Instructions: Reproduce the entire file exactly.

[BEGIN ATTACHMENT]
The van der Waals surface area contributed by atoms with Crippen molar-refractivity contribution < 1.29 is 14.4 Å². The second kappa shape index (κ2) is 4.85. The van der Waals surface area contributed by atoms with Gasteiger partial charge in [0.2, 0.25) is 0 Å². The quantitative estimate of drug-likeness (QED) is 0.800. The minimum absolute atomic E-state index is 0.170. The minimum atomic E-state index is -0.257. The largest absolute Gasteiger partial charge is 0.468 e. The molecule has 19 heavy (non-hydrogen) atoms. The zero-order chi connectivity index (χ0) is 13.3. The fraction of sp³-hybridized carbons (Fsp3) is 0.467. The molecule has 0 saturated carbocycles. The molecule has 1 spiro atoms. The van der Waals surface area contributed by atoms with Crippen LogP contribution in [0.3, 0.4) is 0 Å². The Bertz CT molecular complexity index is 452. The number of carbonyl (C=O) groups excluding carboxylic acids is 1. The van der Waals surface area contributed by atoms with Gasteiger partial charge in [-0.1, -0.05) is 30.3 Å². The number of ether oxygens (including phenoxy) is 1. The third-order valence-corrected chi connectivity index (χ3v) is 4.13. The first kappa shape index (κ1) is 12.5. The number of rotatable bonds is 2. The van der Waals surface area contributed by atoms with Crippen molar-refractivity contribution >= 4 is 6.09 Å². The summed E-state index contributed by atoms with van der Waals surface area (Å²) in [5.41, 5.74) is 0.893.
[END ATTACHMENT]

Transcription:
The van der Waals surface area contributed by atoms with Crippen molar-refractivity contribution < 1.29 is 14.4 Å². The second kappa shape index (κ2) is 4.85. The van der Waals surface area contributed by atoms with Gasteiger partial charge in [0.2, 0.25) is 0 Å². The quantitative estimate of drug-likeness (QED) is 0.800. The minimum absolute atomic E-state index is 0.170. The minimum atomic E-state index is -0.257. The largest absolute Gasteiger partial charge is 0.468 e. The molecule has 19 heavy (non-hydrogen) atoms. The zero-order chi connectivity index (χ0) is 13.3. The fraction of sp³-hybridized carbons (Fsp3) is 0.467. The molecule has 0 saturated carbocycles. The molecule has 1 spiro atoms. The van der Waals surface area contributed by atoms with Crippen LogP contribution in [0.3, 0.4) is 0 Å². The Bertz CT molecular complexity index is 452. The number of carbonyl (C=O) groups excluding carboxylic acids is 1. The van der Waals surface area contributed by atoms with Gasteiger partial charge in [-0.1, -0.05) is 30.3 Å². The number of ether oxygens (including phenoxy) is 1. The third-order valence-corrected chi connectivity index (χ3v) is 4.13. The first kappa shape index (κ1) is 12.5. The number of rotatable bonds is 2. The van der Waals surface area contributed by atoms with Crippen molar-refractivity contribution >= 4 is 6.09 Å². The summed E-state index contributed by atoms with van der Waals surface area (Å²) in [5.41, 5.74) is 0.893.